OK, I ran this image through dcraw using the settings shown above, and I get this result:
Not much to see here! If we take a closer look at the file:
We can see that it is monochrome, extremely dim, and has the camera's mosaic pattern on it. You can download a copy of this processed file here.
The image is so dark partly because my Nikon delivers 14 bit raw images — while the image format itself is 16 bits, and so we have unused brightness numbers. If you are unfamiliar with bits, you might want to review the Wikipedia article on binary numbers. Basically, the number of bits in this case is a measure of how many levels of brightness is represented in the raw file. If you add one bit of depth to an image, you double the number of levels of brightness:
- If you have a one bit-depth image, you only have two levels of brightness — white and black.
- In a two bit image, you have four levels of brightness — black, dark gray, light gray, and white.
- Three bits gives 8 levels, four bits give 16 levels, five gives 32 and so forth.
- A 14 bit image has 16,384 levels, and a 16 bit image has 65,536 levels.
When we process an image, we need to use all of the 16 bits, because white is defined as the brightest 16 bit number.
Understand that with a linear image such as this, the entire right half of the histogram is brightness levels associated with the 16th bit; and half of what is left is data associated with the 15th bit. So to scale the 14 bits data we have, so as to use all 16 bits, we can chop off the part of the data that isn't used by Nikon — the top three quarters of the histogram. Photoshop's Levels tool only gives us the ability to adjust 256 levels of brightness — 0 is black and 255 is white — even when working with a 16 bit file, but for our purpose this isn't a problem. So the 16th bit takes up the upper half of the data, the top 128 levels, from 128 to 255, while the 15th bit takes up the range from 64 to 127.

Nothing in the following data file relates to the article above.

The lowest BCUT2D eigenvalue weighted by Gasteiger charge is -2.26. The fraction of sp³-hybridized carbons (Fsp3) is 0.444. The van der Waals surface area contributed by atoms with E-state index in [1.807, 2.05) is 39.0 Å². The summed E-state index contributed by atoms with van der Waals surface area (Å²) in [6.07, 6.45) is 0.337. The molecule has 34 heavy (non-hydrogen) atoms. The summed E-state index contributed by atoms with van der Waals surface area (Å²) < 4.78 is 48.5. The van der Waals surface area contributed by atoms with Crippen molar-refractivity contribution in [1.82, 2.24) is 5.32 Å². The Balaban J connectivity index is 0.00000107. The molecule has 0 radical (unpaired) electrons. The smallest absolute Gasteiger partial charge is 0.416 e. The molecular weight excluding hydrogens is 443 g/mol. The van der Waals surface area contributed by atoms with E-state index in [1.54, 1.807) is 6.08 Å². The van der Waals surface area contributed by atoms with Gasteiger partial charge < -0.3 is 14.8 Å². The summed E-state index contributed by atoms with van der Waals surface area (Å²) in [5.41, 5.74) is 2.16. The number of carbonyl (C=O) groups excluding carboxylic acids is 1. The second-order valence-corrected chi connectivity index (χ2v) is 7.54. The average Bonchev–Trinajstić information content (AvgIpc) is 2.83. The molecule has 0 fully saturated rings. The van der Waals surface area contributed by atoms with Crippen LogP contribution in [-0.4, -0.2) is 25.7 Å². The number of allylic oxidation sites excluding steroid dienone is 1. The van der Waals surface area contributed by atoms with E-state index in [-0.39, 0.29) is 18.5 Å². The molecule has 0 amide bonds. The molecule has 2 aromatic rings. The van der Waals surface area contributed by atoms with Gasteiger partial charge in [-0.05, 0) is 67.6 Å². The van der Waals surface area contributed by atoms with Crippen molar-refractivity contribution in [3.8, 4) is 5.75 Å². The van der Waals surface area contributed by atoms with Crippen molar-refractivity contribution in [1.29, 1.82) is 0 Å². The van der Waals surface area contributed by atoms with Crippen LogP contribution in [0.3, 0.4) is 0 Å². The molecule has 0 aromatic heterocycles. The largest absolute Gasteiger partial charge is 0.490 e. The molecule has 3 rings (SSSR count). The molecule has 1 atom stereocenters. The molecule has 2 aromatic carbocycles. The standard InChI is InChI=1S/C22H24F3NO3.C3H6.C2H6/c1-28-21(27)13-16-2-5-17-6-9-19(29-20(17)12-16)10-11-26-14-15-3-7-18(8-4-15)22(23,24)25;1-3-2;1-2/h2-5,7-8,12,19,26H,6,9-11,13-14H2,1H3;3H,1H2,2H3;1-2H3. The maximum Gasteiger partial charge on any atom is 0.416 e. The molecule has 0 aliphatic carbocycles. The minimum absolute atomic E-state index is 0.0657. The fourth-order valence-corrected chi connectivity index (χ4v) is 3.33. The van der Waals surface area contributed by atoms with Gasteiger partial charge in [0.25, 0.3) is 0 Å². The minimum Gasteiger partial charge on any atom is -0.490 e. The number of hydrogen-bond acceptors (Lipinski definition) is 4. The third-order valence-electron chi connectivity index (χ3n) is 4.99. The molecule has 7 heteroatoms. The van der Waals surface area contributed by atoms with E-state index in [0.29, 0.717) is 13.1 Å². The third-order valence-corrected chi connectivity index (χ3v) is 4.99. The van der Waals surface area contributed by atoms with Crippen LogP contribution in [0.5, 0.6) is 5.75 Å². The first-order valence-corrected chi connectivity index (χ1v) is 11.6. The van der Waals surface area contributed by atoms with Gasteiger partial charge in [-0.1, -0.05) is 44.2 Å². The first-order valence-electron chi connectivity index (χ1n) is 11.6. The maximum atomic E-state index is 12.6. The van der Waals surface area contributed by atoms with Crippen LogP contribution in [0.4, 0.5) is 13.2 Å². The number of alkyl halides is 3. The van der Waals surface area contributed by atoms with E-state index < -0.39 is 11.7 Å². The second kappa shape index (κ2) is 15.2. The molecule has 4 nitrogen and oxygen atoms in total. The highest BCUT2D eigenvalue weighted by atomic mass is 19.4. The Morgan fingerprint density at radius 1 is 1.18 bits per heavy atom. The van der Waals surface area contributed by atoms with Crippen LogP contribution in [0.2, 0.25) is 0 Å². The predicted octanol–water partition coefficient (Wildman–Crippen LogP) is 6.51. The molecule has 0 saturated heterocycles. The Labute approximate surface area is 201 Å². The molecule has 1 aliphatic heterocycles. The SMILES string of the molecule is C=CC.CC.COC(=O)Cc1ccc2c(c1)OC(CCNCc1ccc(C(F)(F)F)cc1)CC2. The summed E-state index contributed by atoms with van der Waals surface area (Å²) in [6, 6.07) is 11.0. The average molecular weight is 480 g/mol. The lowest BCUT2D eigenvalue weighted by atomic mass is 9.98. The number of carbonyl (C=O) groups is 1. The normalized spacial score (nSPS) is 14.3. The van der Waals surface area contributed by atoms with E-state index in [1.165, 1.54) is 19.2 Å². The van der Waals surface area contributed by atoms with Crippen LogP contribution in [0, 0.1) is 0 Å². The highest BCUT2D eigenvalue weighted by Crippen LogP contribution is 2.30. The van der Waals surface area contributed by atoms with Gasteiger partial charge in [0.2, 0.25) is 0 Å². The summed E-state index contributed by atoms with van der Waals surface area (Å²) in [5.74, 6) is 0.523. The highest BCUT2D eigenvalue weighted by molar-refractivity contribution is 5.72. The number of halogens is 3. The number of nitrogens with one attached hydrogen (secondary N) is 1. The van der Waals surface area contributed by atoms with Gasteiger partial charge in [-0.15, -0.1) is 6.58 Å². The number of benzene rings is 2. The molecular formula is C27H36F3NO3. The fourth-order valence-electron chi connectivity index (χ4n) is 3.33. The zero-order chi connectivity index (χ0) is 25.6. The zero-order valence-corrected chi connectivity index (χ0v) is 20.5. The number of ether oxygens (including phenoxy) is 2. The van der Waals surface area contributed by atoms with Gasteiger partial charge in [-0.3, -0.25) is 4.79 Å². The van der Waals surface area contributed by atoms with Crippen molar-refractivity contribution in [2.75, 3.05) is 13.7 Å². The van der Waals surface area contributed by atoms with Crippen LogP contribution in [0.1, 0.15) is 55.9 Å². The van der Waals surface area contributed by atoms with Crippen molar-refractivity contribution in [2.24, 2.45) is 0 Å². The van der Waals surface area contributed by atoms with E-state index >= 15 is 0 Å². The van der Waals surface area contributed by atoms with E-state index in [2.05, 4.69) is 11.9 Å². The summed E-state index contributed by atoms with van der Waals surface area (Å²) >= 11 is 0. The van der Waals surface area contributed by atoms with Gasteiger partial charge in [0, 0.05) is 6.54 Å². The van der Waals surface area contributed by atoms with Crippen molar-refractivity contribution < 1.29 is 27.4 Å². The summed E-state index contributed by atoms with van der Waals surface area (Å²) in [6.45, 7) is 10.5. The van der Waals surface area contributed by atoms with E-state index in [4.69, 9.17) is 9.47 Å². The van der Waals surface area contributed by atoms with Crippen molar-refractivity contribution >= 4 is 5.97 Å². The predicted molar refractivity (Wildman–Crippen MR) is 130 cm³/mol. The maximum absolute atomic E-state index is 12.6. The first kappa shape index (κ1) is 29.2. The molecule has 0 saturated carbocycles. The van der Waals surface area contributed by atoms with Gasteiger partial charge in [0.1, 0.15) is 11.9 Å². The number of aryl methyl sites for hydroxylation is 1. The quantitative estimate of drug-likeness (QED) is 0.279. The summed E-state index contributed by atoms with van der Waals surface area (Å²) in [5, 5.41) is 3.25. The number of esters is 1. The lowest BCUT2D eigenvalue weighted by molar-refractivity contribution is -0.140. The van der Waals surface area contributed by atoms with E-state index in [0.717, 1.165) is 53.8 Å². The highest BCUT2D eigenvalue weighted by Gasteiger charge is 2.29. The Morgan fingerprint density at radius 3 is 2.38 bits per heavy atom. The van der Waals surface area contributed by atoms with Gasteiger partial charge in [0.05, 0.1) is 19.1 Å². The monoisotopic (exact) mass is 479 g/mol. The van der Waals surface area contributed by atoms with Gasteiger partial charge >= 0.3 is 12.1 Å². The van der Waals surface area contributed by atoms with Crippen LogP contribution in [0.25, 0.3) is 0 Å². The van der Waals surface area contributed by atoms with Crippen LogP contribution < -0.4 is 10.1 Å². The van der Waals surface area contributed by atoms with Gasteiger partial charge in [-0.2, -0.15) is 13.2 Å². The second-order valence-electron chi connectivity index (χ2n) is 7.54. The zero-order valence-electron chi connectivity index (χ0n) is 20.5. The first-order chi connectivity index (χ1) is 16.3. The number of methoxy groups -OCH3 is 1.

So for a 14 bit camera, we need to set levels to 63:
This use of Levels gives us the same results as if we multiplied all of our image numbers by 4.
Notice how the histogram shows that there is some image data going all of the way across — although, for other reasons, often won't quite touch the right hand side. Be aware that linear images tend to have most of their data clustered around the darkest, or lefthand part of the histogram — this is normal. JPEGs delivered by cameras, or images viewed on the Internet, have a gamma correction applied to them, which is a kind of data compression that assigns more color numbers to shadows and mid-tones at the expense of highlights. This actually works out well, but adds mathematical complexity, which I hope to cover later. This will give us a nice, usable histogram where most of the values are typically clustered around the middle instead of way down at the left hand edge.
Many cameras are 12 bit, and so the Levels would have to be set at 15 — which would give us the same results that we would get by multiplying all of the values in the image by 16.
Our image is now brighter and we can actually see the subject tolerably well.
Now Photoshop is hardly the best software to do demosaicing, but it can be done with many cameras. The first thing we need to do is to identify the mosaic pattern used by the camera— there are a wide varieties of patterns used in the industry, but fortunately, there are a few that are commonly used. One major exception is Fuji, which often uses innovative patterns in their cameras. Sigma, which uses Foveon X3 sensors, do not have a pattern, and so this entire discussion on demosaicing is irrelevant.